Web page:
Put to the test for 12 months: This is how well security packages and special tools help after an attack
One click is often sufficient – then it happens: the Windows PC has unwanted visitors in the form of viruses, Trojans, etc. Once they have become embedded, they call in reinforcements, blocking websites that could help, and begin to feast on personal data. It's a nightmare.
There is perfect help after an attack!
Are there really good software packages and tools that can help in an emergency? In its endurance test, which took place from January to December 2016, the laboratory resolved three important questions:
- Is there protection software that can truly help after an attack?
- In case a brand-new attacker falls through the cracks, is there anything that security software can do after the fact?
- Are special clean-up or repair tools of help after a malware attack?
For some victims, the result after a 12-month endurance test must seem like a light at the end of the tunnel: The best protection software capable of helping 100% of the time in all 78 live test cases, even when installed after the fact, is Avira Antivirus Pro. The best special tool after a malware infection, tested in 39 live tests, is the Kaspersky Virus Removal Tool. For this performance, both products were recognized with the AV-TEST BEST REPAIR 2016 AWARD.
These products and tools were tested
The following security packages and rescue tools were included in the endurance test:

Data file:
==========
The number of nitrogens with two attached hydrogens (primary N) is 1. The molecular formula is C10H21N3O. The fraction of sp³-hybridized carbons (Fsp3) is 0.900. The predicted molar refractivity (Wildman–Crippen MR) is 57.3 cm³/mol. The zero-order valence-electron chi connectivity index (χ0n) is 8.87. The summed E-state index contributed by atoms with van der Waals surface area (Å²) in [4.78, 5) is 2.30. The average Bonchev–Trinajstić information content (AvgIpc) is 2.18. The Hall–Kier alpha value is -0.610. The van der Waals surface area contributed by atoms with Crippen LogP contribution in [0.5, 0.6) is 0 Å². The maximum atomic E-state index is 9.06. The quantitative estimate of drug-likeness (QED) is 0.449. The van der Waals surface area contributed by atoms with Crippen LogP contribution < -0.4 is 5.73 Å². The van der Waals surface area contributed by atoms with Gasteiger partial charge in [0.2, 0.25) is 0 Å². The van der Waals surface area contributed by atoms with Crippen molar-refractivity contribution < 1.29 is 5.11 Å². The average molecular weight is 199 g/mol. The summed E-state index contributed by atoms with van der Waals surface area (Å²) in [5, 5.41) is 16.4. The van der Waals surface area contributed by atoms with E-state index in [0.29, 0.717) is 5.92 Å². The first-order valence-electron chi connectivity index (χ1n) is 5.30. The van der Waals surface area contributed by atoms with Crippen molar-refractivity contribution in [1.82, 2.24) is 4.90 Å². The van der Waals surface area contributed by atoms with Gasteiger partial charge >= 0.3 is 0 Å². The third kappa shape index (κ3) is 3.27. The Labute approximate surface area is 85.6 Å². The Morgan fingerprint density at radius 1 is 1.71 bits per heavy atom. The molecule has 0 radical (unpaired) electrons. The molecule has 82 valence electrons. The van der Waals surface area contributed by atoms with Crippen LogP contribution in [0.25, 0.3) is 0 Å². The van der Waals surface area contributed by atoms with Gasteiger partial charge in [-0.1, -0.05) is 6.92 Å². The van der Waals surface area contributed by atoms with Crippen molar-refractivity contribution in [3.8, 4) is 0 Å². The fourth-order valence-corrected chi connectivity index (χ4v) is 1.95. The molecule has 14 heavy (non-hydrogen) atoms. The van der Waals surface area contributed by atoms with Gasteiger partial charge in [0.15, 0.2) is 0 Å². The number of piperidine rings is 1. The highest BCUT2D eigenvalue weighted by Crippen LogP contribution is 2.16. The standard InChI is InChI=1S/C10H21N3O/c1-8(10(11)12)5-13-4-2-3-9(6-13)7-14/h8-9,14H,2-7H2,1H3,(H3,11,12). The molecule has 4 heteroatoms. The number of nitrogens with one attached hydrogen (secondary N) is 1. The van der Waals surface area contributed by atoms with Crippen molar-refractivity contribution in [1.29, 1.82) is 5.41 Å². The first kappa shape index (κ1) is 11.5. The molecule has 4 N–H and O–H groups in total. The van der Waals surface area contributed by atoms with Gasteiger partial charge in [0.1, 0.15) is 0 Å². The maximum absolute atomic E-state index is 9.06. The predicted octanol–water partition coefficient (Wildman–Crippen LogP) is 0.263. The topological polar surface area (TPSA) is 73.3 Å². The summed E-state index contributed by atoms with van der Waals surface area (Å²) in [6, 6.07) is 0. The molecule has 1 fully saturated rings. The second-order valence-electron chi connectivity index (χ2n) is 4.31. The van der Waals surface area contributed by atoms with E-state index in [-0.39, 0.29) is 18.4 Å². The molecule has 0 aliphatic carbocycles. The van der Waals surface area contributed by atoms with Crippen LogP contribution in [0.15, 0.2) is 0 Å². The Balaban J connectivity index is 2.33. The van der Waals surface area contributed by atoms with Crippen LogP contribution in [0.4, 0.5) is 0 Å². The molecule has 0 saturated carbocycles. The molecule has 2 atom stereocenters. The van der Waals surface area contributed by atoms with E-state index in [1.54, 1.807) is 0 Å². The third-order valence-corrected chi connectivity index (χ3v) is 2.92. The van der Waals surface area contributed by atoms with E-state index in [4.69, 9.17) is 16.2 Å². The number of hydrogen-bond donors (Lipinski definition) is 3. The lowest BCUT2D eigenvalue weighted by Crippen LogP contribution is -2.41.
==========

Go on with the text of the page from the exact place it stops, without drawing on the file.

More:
The 8 security suites
- Avast! Free Antivirus 2016
- Avira Antivirus Pro
- Bitdefender Internet Security 2016
- G Data Internet Security
- Kaspersky Internet Security 2016
- Malwarebytes Anti-Malware
- Microsoft Security Essentials
- Symantec Norton Security
The 7 special tools and boot CDs are freely available on the Internet
- Avira PC Cleaner
- Bitdefender Rescue CD
- Antibot CD
- Heise Desinfec't 2016
- Kaspersky Virus Removal Tool
- Microsoft Windows Malicious Software Removal Tool
This is how "live" testing was conducted 897 times
For many test scenarios, the testing procedures can be automated in the laboratory. That won't work in the repair test. Because the systems not only have to be infected in a targeted manner. All the clean-up steps after each attack in each software package have to be performed individually, and thus manually. This endurance test involves the work of 897 individual tests and countless mouse clicks!
In the lab, the 8 security packages were tested in two scenarios:
1. They were installed on an already infected system.
2. They were already installed, switched off briefly in order to infect the system, then reactivated. This simulated the case in which the security software initially does not recognize the attacker and only receives detection information after the fact. For the seven clean-up and rescue tools, only already infected systems were used.
The clean-up was tested in stages, logged and is listed in the tables:
1. Did the malware sample prevent clean-up?
2. Were the active malware components completely removed?
3. Did any harmless file remnants remain, and were all the changes to the system reversed?
4. Did the security and clean-up software perfectly remove and repair everything?
The individual results of the endurance test
After so many individual tests, you can quickly see which product or tool performed flawlessly throughout the entire year.
4 out of 8 security packages can be recommended
Avira Antivirus Pro, Kaspersky Internet Security 2016/2017, Malwarebytes Anti-Malware and Avast! Free Antivirus 2016 were not thwarted by malware samples in any of the tests. The packages were always capable of removing the dangerous active components. That is strong performance, indeed. Avira Antivirus Pro crowned the result by also completely removing all innocuous file remnants or registry entries. Thus, it is the package with the best overall performance in the endurance test.